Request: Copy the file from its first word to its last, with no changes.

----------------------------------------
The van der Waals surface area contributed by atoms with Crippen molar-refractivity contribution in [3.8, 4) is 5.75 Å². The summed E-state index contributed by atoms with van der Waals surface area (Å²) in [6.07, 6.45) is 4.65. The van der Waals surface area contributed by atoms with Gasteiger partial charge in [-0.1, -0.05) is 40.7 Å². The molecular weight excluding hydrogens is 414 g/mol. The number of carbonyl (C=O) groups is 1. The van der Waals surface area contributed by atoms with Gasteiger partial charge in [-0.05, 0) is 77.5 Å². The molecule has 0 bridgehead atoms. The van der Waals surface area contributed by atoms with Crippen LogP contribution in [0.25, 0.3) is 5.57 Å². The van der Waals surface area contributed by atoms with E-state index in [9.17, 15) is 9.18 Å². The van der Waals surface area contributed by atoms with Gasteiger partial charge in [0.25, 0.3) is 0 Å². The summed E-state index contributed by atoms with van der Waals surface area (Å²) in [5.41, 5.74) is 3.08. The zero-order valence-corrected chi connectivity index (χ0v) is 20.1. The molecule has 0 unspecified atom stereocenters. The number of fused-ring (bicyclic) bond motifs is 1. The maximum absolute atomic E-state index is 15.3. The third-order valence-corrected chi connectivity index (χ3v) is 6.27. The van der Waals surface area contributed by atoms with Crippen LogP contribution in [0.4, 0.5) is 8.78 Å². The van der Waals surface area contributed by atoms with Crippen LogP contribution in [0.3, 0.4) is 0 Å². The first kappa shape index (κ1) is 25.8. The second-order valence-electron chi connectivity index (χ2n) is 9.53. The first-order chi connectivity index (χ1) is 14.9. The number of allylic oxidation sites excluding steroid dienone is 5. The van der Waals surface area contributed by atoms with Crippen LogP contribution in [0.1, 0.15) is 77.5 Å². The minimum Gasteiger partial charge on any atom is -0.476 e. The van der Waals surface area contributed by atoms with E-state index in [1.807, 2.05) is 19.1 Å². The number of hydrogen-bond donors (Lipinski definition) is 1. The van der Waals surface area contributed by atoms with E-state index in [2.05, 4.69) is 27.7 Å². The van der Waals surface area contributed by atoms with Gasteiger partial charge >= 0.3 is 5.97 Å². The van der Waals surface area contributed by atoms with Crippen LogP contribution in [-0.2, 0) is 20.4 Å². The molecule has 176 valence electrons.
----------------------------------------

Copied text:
The van der Waals surface area contributed by atoms with Crippen molar-refractivity contribution in [3.8, 4) is 5.75 Å². The summed E-state index contributed by atoms with van der Waals surface area (Å²) in [6.07, 6.45) is 4.65. The van der Waals surface area contributed by atoms with Gasteiger partial charge in [-0.1, -0.05) is 40.7 Å². The molecular weight excluding hydrogens is 414 g/mol. The number of carbonyl (C=O) groups is 1. The van der Waals surface area contributed by atoms with Gasteiger partial charge in [-0.05, 0) is 77.5 Å². The molecule has 0 bridgehead atoms. The van der Waals surface area contributed by atoms with Crippen LogP contribution in [0.25, 0.3) is 5.57 Å². The van der Waals surface area contributed by atoms with E-state index in [9.17, 15) is 9.18 Å². The van der Waals surface area contributed by atoms with Gasteiger partial charge in [0.25, 0.3) is 0 Å². The summed E-state index contributed by atoms with van der Waals surface area (Å²) in [5.41, 5.74) is 3.08. The zero-order valence-corrected chi connectivity index (χ0v) is 20.1. The molecule has 0 unspecified atom stereocenters. The number of fused-ring (bicyclic) bond motifs is 1. The maximum absolute atomic E-state index is 15.3. The third-order valence-corrected chi connectivity index (χ3v) is 6.27. The van der Waals surface area contributed by atoms with Crippen LogP contribution in [0.4, 0.5) is 8.78 Å². The van der Waals surface area contributed by atoms with Crippen LogP contribution in [0.3, 0.4) is 0 Å². The first kappa shape index (κ1) is 25.8. The second-order valence-electron chi connectivity index (χ2n) is 9.53. The first-order chi connectivity index (χ1) is 14.9. The number of allylic oxidation sites excluding steroid dienone is 5. The van der Waals surface area contributed by atoms with Crippen LogP contribution in [0.1, 0.15) is 77.5 Å². The minimum Gasteiger partial charge on any atom is -0.476 e. The van der Waals surface area contributed by atoms with E-state index in [1.807, 2.05) is 19.1 Å². The number of hydrogen-bond donors (Lipinski definition) is 1. The van der Waals surface area contributed by atoms with E-state index in [2.05, 4.69) is 27.7 Å². The van der Waals surface area contributed by atoms with Gasteiger partial charge >= 0.3 is 5.97 Å². The van der Waals surface area contributed by atoms with Crippen LogP contribution in [-0.2, 0) is 20.4 Å². The molecule has 176 valence electrons.